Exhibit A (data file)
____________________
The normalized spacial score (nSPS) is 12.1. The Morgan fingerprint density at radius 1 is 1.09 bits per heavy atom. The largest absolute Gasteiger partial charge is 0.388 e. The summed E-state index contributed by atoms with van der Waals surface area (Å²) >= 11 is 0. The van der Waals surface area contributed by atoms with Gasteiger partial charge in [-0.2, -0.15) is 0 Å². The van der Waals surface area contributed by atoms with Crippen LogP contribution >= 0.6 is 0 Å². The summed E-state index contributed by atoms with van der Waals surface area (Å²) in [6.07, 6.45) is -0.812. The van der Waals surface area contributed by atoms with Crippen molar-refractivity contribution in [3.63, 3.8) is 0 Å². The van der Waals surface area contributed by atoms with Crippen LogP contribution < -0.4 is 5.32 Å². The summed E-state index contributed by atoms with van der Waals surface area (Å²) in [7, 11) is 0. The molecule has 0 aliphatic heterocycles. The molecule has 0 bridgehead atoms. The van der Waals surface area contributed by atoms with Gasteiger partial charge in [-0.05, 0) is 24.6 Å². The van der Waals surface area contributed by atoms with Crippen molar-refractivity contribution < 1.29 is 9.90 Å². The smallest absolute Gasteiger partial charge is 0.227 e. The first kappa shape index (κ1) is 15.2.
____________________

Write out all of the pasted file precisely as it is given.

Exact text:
The normalized spacial score (nSPS) is 12.1. The Morgan fingerprint density at radius 1 is 1.09 bits per heavy atom. The largest absolute Gasteiger partial charge is 0.388 e. The summed E-state index contributed by atoms with van der Waals surface area (Å²) >= 11 is 0. The van der Waals surface area contributed by atoms with Gasteiger partial charge in [-0.2, -0.15) is 0 Å². The van der Waals surface area contributed by atoms with Crippen LogP contribution >= 0.6 is 0 Å². The summed E-state index contributed by atoms with van der Waals surface area (Å²) in [6.07, 6.45) is -0.812. The van der Waals surface area contributed by atoms with Crippen molar-refractivity contribution in [3.63, 3.8) is 0 Å². The van der Waals surface area contributed by atoms with Crippen LogP contribution < -0.4 is 5.32 Å². The summed E-state index contributed by atoms with van der Waals surface area (Å²) in [7, 11) is 0. The molecule has 0 aliphatic heterocycles. The molecule has 0 bridgehead atoms. The van der Waals surface area contributed by atoms with Gasteiger partial charge in [-0.05, 0) is 24.6 Å². The van der Waals surface area contributed by atoms with Crippen molar-refractivity contribution < 1.29 is 9.90 Å². The smallest absolute Gasteiger partial charge is 0.227 e. The first kappa shape index (κ1) is 15.2.